A bipartisan group of congressman is seeking legislation to toughen sanctions against Lebanese terror group Hezbollah, cutting off its financing channels in order to deny funding to its operations.

The Hezbollah International Financial Prevention Act, announced Thursday, would target and sanction banks that do business with Hezbollah or its affiliates and force tougher policies against the organization’s television network Al-Manar. It would also seek to label the group as a narcotics trafficking organization and as a transnational criminal organization – designations which would enable further legal actions against its operations.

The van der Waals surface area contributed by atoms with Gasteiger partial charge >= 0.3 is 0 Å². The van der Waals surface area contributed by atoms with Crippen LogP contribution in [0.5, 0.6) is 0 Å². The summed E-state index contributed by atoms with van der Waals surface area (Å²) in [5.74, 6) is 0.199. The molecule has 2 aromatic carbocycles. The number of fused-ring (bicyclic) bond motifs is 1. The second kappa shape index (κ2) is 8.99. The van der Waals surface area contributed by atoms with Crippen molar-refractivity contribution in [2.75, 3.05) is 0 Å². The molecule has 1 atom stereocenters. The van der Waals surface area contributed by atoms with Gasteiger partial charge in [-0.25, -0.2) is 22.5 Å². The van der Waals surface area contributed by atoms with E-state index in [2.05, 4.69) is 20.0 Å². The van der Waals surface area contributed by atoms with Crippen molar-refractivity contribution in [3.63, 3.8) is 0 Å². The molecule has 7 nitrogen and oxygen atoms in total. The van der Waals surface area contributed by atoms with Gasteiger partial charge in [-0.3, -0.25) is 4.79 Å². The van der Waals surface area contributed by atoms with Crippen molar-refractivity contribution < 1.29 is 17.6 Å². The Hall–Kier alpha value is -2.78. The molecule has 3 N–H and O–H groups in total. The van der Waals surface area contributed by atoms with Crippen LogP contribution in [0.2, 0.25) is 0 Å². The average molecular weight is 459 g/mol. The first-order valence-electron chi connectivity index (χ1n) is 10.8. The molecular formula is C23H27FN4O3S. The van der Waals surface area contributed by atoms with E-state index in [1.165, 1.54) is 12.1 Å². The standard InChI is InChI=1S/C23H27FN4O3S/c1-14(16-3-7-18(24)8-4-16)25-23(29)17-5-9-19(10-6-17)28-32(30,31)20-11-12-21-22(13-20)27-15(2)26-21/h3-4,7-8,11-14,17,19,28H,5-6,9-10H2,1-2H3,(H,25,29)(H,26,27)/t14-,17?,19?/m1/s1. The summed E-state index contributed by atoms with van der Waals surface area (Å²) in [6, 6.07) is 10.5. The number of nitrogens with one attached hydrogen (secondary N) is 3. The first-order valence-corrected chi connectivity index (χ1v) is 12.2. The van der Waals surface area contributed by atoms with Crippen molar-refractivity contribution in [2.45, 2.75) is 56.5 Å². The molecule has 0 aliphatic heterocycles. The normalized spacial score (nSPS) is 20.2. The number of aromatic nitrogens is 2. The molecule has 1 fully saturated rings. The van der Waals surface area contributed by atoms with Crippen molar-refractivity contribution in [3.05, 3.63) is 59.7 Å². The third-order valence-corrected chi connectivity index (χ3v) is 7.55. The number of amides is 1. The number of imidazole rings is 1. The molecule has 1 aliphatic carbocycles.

The act is being advanced by four members of the House Foreign Affairs panel on the Middle East: Representatives Mark Meadows (R-N.C.), Brad Schneider (D-Ill.) and ranking member Eliot Engel, (D-N.Y.) as well as committee Chairman Ed Royce (R-Calif).

“The United States must deal with Hezbollah firmly and decisively with unyielding resolve by crippling its extensive, illegal financial network,” Meadows said.

Schneider said the bill would give the administration the executive tools it needs “to crack down on Hezbollah’s global terrorist activities.”

Engel noted that Hezbollah had been instrumental in keeping Syrian President Bashar Assad in power during the three-year long civil war there.

“They must be held responsible for their destructive actions in Syria and the threat that they continue to pose to our ally, Israel,” Engel said.

The US designates Hezbollah as a terrorist organization. In July 2013 the European Union also added Hezbollah’s military wing to its terrorist blacklist.